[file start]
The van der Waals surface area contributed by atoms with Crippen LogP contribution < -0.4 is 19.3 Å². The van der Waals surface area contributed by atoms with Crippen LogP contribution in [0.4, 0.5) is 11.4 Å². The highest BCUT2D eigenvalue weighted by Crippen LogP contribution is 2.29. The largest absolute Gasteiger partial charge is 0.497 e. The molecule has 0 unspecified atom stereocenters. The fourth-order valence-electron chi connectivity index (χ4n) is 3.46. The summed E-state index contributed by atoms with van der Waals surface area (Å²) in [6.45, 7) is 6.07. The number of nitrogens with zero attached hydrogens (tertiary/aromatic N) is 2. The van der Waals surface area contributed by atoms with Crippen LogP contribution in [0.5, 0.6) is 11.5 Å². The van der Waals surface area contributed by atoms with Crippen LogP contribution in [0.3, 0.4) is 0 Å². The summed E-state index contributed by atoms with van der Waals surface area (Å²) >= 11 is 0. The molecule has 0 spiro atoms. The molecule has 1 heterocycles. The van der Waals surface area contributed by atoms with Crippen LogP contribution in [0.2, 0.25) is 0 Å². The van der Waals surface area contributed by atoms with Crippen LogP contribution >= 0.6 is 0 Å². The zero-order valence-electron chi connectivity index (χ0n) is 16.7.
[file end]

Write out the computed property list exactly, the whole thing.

The van der Waals surface area contributed by atoms with Crippen LogP contribution < -0.4 is 19.3 Å². The van der Waals surface area contributed by atoms with Crippen LogP contribution in [0.4, 0.5) is 11.4 Å². The highest BCUT2D eigenvalue weighted by Crippen LogP contribution is 2.29. The largest absolute Gasteiger partial charge is 0.497 e. The molecule has 0 unspecified atom stereocenters. The fourth-order valence-electron chi connectivity index (χ4n) is 3.46. The summed E-state index contributed by atoms with van der Waals surface area (Å²) in [6.45, 7) is 6.07. The number of nitrogens with zero attached hydrogens (tertiary/aromatic N) is 2. The van der Waals surface area contributed by atoms with Crippen LogP contribution in [0.5, 0.6) is 11.5 Å². The van der Waals surface area contributed by atoms with Crippen LogP contribution in [0.3, 0.4) is 0 Å². The summed E-state index contributed by atoms with van der Waals surface area (Å²) >= 11 is 0. The molecule has 0 spiro atoms. The molecule has 1 heterocycles. The van der Waals surface area contributed by atoms with Crippen LogP contribution in [0.2, 0.25) is 0 Å². The van der Waals surface area contributed by atoms with Crippen LogP contribution >= 0.6 is 0 Å². The zero-order valence-electron chi connectivity index (χ0n) is 16.7.